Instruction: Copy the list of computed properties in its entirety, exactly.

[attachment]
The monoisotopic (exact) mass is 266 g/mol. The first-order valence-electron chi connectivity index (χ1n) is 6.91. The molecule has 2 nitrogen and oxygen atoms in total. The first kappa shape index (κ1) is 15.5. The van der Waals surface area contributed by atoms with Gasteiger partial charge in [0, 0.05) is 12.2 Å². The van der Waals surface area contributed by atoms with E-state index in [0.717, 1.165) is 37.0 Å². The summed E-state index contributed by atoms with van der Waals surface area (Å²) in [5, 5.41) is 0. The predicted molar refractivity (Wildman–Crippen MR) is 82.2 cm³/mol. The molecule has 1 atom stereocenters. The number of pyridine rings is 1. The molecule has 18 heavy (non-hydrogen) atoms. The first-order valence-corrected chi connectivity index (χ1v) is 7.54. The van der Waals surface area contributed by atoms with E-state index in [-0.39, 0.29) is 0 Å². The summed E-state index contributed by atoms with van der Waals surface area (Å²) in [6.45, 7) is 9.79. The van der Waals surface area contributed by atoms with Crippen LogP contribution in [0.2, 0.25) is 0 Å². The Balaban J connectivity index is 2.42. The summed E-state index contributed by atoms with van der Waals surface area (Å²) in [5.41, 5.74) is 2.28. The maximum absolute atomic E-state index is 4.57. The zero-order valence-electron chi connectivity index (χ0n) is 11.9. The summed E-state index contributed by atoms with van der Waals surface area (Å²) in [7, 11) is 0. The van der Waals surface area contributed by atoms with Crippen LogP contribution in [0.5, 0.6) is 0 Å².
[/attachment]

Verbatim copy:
The monoisotopic (exact) mass is 266 g/mol. The first-order valence-electron chi connectivity index (χ1n) is 6.91. The molecule has 2 nitrogen and oxygen atoms in total. The first kappa shape index (κ1) is 15.5. The van der Waals surface area contributed by atoms with Gasteiger partial charge in [0, 0.05) is 12.2 Å². The van der Waals surface area contributed by atoms with E-state index in [0.717, 1.165) is 37.0 Å². The summed E-state index contributed by atoms with van der Waals surface area (Å²) in [5, 5.41) is 0. The predicted molar refractivity (Wildman–Crippen MR) is 82.2 cm³/mol. The molecule has 1 atom stereocenters. The number of pyridine rings is 1. The molecule has 18 heavy (non-hydrogen) atoms. The first-order valence-corrected chi connectivity index (χ1v) is 7.54. The van der Waals surface area contributed by atoms with E-state index in [-0.39, 0.29) is 0 Å². The summed E-state index contributed by atoms with van der Waals surface area (Å²) in [6.45, 7) is 9.79. The van der Waals surface area contributed by atoms with Crippen LogP contribution in [0.2, 0.25) is 0 Å². The Balaban J connectivity index is 2.42. The summed E-state index contributed by atoms with van der Waals surface area (Å²) in [5.41, 5.74) is 2.28. The maximum absolute atomic E-state index is 4.57. The zero-order valence-electron chi connectivity index (χ0n) is 11.9. The summed E-state index contributed by atoms with van der Waals surface area (Å²) in [7, 11) is 0. The van der Waals surface area contributed by atoms with Crippen LogP contribution in [0.5, 0.6) is 0 Å².